History of Grants

The historical origins of the federal grants-in-aid system predate the Constitution. In fact, Congress provided for grants of land under the Articles of Confederation as early as 1785. There was, however, little development in the system until the 20th century. Certain conditions existed during the late 18th and 19th centuries that limited federal aid to states and localities. During the pre-Civil War era, proponents of states’ rights and minimalist national government prevailed, where states existing. During this period, the trans-Mississippi west consisted largely of federally-administered territories; indeed, more than half of the trans-Mississippi west entered the Union after the Civil War. The post-Civil War era was one of corporate dominance and weak government. Despite these conditions, the federal government did provide aid to states and localities on an ad hoc basis to address natural disasters, civil disturbances, westward expansion, and the need for internal improvements.

The grants-in-aid system began to take its current form in the early 20th century. Financial grants created during the 1910s included grant mechanisms such as matching requirements and conditions, which are now common in grant programs. In the 1930s, President Franklin Roosevelt’s Administration, prompted by the conditions of the Great Depression, worked with Congress to accelerate the development of the grants-in-aid system as part of the New Deal program of social relief, financial reform, and economic recovery. The grants-in-aid system again grew significantly during President Lyndon Johnson’s Great Society initiative of the 1960s. Many of these programs were specifically focused on urban areas and disadvantaged populations.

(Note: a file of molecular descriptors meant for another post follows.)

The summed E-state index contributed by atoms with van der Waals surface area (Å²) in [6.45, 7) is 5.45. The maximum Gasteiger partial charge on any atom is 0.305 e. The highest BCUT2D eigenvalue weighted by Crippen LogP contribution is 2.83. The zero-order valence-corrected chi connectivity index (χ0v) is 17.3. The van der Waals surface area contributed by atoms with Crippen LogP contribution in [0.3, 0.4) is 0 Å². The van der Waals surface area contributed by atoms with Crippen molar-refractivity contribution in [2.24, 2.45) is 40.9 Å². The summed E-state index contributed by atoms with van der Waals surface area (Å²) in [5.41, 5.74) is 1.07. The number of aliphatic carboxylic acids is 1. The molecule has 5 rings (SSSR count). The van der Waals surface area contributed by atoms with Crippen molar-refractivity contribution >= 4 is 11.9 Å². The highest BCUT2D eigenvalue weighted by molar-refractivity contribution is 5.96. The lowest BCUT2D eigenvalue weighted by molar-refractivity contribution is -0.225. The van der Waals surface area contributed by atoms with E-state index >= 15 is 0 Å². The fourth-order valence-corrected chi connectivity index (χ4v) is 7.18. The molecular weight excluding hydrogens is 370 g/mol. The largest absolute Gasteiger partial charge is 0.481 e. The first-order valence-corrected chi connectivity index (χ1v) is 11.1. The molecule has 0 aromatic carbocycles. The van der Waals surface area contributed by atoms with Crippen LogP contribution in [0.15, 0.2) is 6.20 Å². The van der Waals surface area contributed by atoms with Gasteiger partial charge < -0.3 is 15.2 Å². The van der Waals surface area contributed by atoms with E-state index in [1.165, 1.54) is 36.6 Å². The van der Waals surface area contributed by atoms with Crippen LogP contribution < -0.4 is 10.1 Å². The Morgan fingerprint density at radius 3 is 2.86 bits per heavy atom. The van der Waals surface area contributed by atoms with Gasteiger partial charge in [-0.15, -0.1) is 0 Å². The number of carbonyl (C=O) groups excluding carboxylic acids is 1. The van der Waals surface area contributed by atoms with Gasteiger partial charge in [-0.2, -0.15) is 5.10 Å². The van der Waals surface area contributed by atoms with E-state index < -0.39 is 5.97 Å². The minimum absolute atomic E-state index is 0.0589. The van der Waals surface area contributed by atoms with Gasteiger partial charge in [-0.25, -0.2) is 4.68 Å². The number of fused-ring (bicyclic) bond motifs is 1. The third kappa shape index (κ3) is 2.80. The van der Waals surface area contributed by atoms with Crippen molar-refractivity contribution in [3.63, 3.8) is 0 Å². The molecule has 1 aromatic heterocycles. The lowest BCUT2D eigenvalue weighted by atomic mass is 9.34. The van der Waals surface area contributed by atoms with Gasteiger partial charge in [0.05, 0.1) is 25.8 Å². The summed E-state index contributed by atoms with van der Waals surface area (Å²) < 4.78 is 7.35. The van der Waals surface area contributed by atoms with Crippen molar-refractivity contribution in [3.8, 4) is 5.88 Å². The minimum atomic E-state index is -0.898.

The Nixon Administration and Congress initiated changes in the system, emphasizing block grants, as well as establishing general revenue sharing, a program that distributed funds to state and local governments without programmatic requirements. The Reagan Administration also worked with Congress on substantial change, consolidating dozens of categorical grants into broader block grants and slowing the growth of the grants-in-aid system. Since the Reagan initiatives, there have been few significant changes in the grants-in-aid system.